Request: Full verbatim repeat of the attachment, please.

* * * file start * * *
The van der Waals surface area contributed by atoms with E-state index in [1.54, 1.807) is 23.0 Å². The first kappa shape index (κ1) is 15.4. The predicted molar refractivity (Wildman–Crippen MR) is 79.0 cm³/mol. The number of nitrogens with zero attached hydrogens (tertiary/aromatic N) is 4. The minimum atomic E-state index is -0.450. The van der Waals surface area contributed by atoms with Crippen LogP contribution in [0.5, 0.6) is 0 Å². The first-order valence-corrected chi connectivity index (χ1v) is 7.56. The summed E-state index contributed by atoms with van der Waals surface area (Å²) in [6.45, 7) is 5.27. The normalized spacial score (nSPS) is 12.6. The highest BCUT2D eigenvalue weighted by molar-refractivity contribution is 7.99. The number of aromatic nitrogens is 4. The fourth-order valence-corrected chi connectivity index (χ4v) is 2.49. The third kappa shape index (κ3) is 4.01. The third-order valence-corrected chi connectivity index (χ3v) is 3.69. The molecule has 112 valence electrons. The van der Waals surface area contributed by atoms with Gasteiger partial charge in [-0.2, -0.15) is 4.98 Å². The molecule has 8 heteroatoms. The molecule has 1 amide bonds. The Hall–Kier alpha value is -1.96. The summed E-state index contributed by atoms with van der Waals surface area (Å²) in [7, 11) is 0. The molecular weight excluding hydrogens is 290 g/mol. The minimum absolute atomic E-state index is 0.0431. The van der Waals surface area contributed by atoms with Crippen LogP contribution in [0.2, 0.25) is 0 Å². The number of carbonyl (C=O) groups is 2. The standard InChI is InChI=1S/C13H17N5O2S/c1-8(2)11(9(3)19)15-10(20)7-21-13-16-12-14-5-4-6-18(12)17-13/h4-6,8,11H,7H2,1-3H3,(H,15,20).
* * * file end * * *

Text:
The van der Waals surface area contributed by atoms with E-state index in [1.54, 1.807) is 23.0 Å². The first kappa shape index (κ1) is 15.4. The predicted molar refractivity (Wildman–Crippen MR) is 79.0 cm³/mol. The number of nitrogens with zero attached hydrogens (tertiary/aromatic N) is 4. The minimum atomic E-state index is -0.450. The van der Waals surface area contributed by atoms with Crippen LogP contribution in [0.5, 0.6) is 0 Å². The first-order valence-corrected chi connectivity index (χ1v) is 7.56. The summed E-state index contributed by atoms with van der Waals surface area (Å²) in [6.45, 7) is 5.27. The normalized spacial score (nSPS) is 12.6. The highest BCUT2D eigenvalue weighted by molar-refractivity contribution is 7.99. The number of aromatic nitrogens is 4. The fourth-order valence-corrected chi connectivity index (χ4v) is 2.49. The third kappa shape index (κ3) is 4.01. The third-order valence-corrected chi connectivity index (χ3v) is 3.69. The molecule has 112 valence electrons. The van der Waals surface area contributed by atoms with Gasteiger partial charge in [-0.2, -0.15) is 4.98 Å². The molecule has 8 heteroatoms. The molecule has 1 amide bonds. The Hall–Kier alpha value is -1.96. The summed E-state index contributed by atoms with van der Waals surface area (Å²) in [7, 11) is 0. The molecular weight excluding hydrogens is 290 g/mol. The minimum absolute atomic E-state index is 0.0431. The van der Waals surface area contributed by atoms with Crippen LogP contribution in [0.2, 0.25) is 0 Å². The number of carbonyl (C=O) groups is 2. The standard InChI is InChI=1S/C13H17N5O2S/c1-8(2)11(9(3)19)15-10(20)7-21-13-16-12-14-5-4-6-18(12)17-13/h4-6,8,11H,7H2,1-3H3,(H,15,20).